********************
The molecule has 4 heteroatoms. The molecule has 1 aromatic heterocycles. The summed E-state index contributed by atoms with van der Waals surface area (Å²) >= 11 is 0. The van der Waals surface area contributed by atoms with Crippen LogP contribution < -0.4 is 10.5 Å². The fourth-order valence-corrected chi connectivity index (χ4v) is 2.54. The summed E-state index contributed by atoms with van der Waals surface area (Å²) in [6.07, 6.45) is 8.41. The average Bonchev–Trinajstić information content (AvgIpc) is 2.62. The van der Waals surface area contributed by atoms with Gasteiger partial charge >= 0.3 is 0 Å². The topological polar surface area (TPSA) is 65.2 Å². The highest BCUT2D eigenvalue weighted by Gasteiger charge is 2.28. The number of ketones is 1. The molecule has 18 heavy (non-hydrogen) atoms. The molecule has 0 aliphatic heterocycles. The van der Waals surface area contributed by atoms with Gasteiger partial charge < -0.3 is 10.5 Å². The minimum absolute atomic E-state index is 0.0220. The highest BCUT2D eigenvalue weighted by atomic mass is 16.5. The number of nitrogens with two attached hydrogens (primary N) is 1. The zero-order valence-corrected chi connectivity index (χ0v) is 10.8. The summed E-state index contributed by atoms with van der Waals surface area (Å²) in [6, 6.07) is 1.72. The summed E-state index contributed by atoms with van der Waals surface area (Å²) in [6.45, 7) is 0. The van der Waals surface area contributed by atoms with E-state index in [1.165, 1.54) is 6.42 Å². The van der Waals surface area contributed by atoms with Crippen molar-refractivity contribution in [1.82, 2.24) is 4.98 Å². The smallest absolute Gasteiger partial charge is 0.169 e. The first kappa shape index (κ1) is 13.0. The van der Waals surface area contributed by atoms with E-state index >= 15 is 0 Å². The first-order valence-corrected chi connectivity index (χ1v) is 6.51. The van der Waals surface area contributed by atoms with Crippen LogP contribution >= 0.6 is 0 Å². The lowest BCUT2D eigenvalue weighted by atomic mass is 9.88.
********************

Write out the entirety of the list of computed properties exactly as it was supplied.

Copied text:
The molecule has 4 heteroatoms. The molecule has 1 aromatic heterocycles. The summed E-state index contributed by atoms with van der Waals surface area (Å²) >= 11 is 0. The van der Waals surface area contributed by atoms with Crippen LogP contribution < -0.4 is 10.5 Å². The fourth-order valence-corrected chi connectivity index (χ4v) is 2.54. The summed E-state index contributed by atoms with van der Waals surface area (Å²) in [6.07, 6.45) is 8.41. The average Bonchev–Trinajstić information content (AvgIpc) is 2.62. The van der Waals surface area contributed by atoms with Gasteiger partial charge >= 0.3 is 0 Å². The topological polar surface area (TPSA) is 65.2 Å². The highest BCUT2D eigenvalue weighted by Gasteiger charge is 2.28. The number of ketones is 1. The molecule has 18 heavy (non-hydrogen) atoms. The molecule has 0 aliphatic heterocycles. The van der Waals surface area contributed by atoms with Gasteiger partial charge < -0.3 is 10.5 Å². The minimum absolute atomic E-state index is 0.0220. The highest BCUT2D eigenvalue weighted by atomic mass is 16.5. The number of nitrogens with two attached hydrogens (primary N) is 1. The zero-order valence-corrected chi connectivity index (χ0v) is 10.8. The summed E-state index contributed by atoms with van der Waals surface area (Å²) in [6, 6.07) is 1.72. The summed E-state index contributed by atoms with van der Waals surface area (Å²) in [6.45, 7) is 0. The van der Waals surface area contributed by atoms with E-state index in [1.165, 1.54) is 6.42 Å². The van der Waals surface area contributed by atoms with Crippen molar-refractivity contribution in [1.82, 2.24) is 4.98 Å². The smallest absolute Gasteiger partial charge is 0.169 e. The first kappa shape index (κ1) is 13.0. The van der Waals surface area contributed by atoms with E-state index >= 15 is 0 Å². The first-order valence-corrected chi connectivity index (χ1v) is 6.51. The van der Waals surface area contributed by atoms with Crippen LogP contribution >= 0.6 is 0 Å². The lowest BCUT2D eigenvalue weighted by atomic mass is 9.88.